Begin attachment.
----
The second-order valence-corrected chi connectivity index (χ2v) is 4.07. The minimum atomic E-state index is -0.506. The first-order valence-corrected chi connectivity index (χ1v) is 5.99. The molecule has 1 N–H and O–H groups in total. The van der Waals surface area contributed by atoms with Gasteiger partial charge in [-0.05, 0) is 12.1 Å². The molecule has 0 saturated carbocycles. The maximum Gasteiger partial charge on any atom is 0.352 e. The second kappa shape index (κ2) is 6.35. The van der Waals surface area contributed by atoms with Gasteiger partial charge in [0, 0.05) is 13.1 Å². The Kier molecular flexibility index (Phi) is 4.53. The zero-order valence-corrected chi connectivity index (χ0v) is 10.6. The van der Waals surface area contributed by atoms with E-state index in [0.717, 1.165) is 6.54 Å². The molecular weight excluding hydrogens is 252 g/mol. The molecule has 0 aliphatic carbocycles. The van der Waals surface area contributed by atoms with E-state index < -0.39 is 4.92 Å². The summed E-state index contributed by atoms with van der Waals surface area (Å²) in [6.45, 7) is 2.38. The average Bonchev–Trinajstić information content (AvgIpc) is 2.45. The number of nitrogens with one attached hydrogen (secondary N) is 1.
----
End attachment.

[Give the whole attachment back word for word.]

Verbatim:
The second-order valence-corrected chi connectivity index (χ2v) is 4.07. The minimum atomic E-state index is -0.506. The first-order valence-corrected chi connectivity index (χ1v) is 5.99. The molecule has 1 N–H and O–H groups in total. The van der Waals surface area contributed by atoms with Gasteiger partial charge in [-0.05, 0) is 12.1 Å². The molecule has 0 saturated carbocycles. The maximum Gasteiger partial charge on any atom is 0.352 e. The second kappa shape index (κ2) is 6.35. The van der Waals surface area contributed by atoms with Gasteiger partial charge in [0, 0.05) is 13.1 Å². The Kier molecular flexibility index (Phi) is 4.53. The zero-order valence-corrected chi connectivity index (χ0v) is 10.6. The van der Waals surface area contributed by atoms with E-state index in [0.717, 1.165) is 6.54 Å². The molecular weight excluding hydrogens is 252 g/mol. The molecule has 0 aliphatic carbocycles. The van der Waals surface area contributed by atoms with E-state index < -0.39 is 4.92 Å². The summed E-state index contributed by atoms with van der Waals surface area (Å²) in [6.45, 7) is 2.38. The average Bonchev–Trinajstić information content (AvgIpc) is 2.45. The number of nitrogens with one attached hydrogen (secondary N) is 1.